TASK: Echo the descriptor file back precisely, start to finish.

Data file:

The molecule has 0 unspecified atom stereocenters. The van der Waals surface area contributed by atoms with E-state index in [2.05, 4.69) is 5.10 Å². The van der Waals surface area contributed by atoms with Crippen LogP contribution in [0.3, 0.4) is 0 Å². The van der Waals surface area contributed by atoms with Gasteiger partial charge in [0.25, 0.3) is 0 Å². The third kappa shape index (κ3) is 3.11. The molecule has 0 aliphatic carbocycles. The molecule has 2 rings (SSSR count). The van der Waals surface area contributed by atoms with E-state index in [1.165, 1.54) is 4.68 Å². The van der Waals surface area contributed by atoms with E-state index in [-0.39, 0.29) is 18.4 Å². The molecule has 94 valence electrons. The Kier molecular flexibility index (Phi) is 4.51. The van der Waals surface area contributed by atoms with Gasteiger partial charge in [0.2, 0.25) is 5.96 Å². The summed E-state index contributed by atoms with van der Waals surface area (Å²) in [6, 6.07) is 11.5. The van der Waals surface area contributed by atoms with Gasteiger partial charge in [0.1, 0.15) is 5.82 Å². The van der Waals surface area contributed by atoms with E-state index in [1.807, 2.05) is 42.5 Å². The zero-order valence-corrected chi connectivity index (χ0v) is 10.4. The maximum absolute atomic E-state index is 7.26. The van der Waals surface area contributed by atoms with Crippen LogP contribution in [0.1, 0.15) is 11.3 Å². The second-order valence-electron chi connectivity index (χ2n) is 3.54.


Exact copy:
The molecule has 0 unspecified atom stereocenters. The van der Waals surface area contributed by atoms with E-state index in [2.05, 4.69) is 5.10 Å². The van der Waals surface area contributed by atoms with Crippen LogP contribution in [0.3, 0.4) is 0 Å². The van der Waals surface area contributed by atoms with Gasteiger partial charge in [0.25, 0.3) is 0 Å². The third kappa shape index (κ3) is 3.11. The molecule has 0 aliphatic carbocycles. The molecule has 2 rings (SSSR count). The van der Waals surface area contributed by atoms with E-state index in [1.165, 1.54) is 4.68 Å². The van der Waals surface area contributed by atoms with E-state index in [-0.39, 0.29) is 18.4 Å². The molecule has 94 valence electrons. The Kier molecular flexibility index (Phi) is 4.51. The van der Waals surface area contributed by atoms with Gasteiger partial charge in [0.2, 0.25) is 5.96 Å². The summed E-state index contributed by atoms with van der Waals surface area (Å²) in [6, 6.07) is 11.5. The van der Waals surface area contributed by atoms with Gasteiger partial charge in [0.1, 0.15) is 5.82 Å². The van der Waals surface area contributed by atoms with E-state index in [1.807, 2.05) is 42.5 Å². The zero-order valence-corrected chi connectivity index (χ0v) is 10.4. The maximum absolute atomic E-state index is 7.26. The van der Waals surface area contributed by atoms with Crippen LogP contribution in [0.1, 0.15) is 11.3 Å². The second-order valence-electron chi connectivity index (χ2n) is 3.54.